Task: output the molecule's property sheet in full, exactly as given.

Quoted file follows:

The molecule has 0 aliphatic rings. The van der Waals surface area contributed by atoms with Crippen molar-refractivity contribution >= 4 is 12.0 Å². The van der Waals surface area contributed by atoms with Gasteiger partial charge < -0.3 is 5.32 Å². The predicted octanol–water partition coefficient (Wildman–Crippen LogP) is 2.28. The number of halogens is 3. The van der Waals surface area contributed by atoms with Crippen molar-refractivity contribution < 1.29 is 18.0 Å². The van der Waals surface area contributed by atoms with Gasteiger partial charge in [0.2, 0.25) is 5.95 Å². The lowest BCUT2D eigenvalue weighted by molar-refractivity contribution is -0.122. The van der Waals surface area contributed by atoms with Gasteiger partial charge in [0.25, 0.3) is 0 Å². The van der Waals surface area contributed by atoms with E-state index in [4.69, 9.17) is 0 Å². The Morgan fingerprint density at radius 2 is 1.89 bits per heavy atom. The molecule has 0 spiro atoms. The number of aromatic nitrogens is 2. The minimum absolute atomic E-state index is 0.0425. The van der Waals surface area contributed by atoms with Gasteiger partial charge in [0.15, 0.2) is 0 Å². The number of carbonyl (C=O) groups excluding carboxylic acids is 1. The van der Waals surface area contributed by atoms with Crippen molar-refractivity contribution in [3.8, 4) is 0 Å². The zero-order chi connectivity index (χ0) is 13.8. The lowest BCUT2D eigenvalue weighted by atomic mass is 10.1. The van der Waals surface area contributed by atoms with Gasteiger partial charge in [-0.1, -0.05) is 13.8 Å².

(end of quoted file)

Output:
The molecule has 0 aliphatic rings. The van der Waals surface area contributed by atoms with Crippen molar-refractivity contribution >= 4 is 12.0 Å². The van der Waals surface area contributed by atoms with Gasteiger partial charge < -0.3 is 5.32 Å². The predicted octanol–water partition coefficient (Wildman–Crippen LogP) is 2.28. The number of halogens is 3. The van der Waals surface area contributed by atoms with Crippen molar-refractivity contribution < 1.29 is 18.0 Å². The van der Waals surface area contributed by atoms with Gasteiger partial charge in [0.2, 0.25) is 5.95 Å². The lowest BCUT2D eigenvalue weighted by molar-refractivity contribution is -0.122. The van der Waals surface area contributed by atoms with Gasteiger partial charge in [0.25, 0.3) is 0 Å². The van der Waals surface area contributed by atoms with E-state index in [4.69, 9.17) is 0 Å². The Morgan fingerprint density at radius 2 is 1.89 bits per heavy atom. The molecule has 0 spiro atoms. The number of aromatic nitrogens is 2. The minimum absolute atomic E-state index is 0.0425. The van der Waals surface area contributed by atoms with Gasteiger partial charge in [0.15, 0.2) is 0 Å². The number of carbonyl (C=O) groups excluding carboxylic acids is 1. The van der Waals surface area contributed by atoms with Crippen molar-refractivity contribution in [3.8, 4) is 0 Å². The zero-order chi connectivity index (χ0) is 13.8. The lowest BCUT2D eigenvalue weighted by atomic mass is 10.1. The van der Waals surface area contributed by atoms with Gasteiger partial charge in [-0.1, -0.05) is 13.8 Å².